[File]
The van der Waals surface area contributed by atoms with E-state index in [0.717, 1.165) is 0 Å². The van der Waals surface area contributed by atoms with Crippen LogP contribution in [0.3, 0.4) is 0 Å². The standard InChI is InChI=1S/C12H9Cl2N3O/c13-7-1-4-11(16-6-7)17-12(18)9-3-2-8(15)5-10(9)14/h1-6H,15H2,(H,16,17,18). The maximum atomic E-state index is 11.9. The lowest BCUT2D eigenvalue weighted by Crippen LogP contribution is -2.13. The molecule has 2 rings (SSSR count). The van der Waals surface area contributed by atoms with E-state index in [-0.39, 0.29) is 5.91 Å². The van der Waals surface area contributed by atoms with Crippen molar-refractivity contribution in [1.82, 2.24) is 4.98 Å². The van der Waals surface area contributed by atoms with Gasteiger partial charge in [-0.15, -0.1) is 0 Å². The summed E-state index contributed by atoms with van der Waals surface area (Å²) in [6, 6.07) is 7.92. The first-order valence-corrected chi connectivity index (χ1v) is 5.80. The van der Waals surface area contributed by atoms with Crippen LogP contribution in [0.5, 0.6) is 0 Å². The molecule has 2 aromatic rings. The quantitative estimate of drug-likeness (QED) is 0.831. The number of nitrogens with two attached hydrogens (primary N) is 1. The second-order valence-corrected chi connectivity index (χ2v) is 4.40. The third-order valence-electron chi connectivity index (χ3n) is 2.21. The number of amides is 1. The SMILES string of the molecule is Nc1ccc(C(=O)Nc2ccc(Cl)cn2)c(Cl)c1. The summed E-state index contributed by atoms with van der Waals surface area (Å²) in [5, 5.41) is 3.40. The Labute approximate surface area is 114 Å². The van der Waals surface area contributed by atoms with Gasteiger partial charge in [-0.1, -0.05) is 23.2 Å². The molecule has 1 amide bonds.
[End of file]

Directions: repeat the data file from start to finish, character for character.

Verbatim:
The van der Waals surface area contributed by atoms with E-state index in [0.717, 1.165) is 0 Å². The van der Waals surface area contributed by atoms with Crippen LogP contribution in [0.3, 0.4) is 0 Å². The standard InChI is InChI=1S/C12H9Cl2N3O/c13-7-1-4-11(16-6-7)17-12(18)9-3-2-8(15)5-10(9)14/h1-6H,15H2,(H,16,17,18). The maximum atomic E-state index is 11.9. The lowest BCUT2D eigenvalue weighted by Crippen LogP contribution is -2.13. The molecule has 2 rings (SSSR count). The van der Waals surface area contributed by atoms with E-state index in [-0.39, 0.29) is 5.91 Å². The van der Waals surface area contributed by atoms with Crippen molar-refractivity contribution in [1.82, 2.24) is 4.98 Å². The van der Waals surface area contributed by atoms with Gasteiger partial charge in [-0.15, -0.1) is 0 Å². The summed E-state index contributed by atoms with van der Waals surface area (Å²) in [6, 6.07) is 7.92. The first-order valence-corrected chi connectivity index (χ1v) is 5.80. The van der Waals surface area contributed by atoms with Crippen LogP contribution in [0.5, 0.6) is 0 Å². The molecule has 2 aromatic rings. The quantitative estimate of drug-likeness (QED) is 0.831. The number of nitrogens with two attached hydrogens (primary N) is 1. The second-order valence-corrected chi connectivity index (χ2v) is 4.40. The third-order valence-electron chi connectivity index (χ3n) is 2.21. The number of amides is 1. The SMILES string of the molecule is Nc1ccc(C(=O)Nc2ccc(Cl)cn2)c(Cl)c1. The summed E-state index contributed by atoms with van der Waals surface area (Å²) in [5, 5.41) is 3.40. The Labute approximate surface area is 114 Å². The van der Waals surface area contributed by atoms with Gasteiger partial charge in [-0.1, -0.05) is 23.2 Å². The molecule has 1 amide bonds.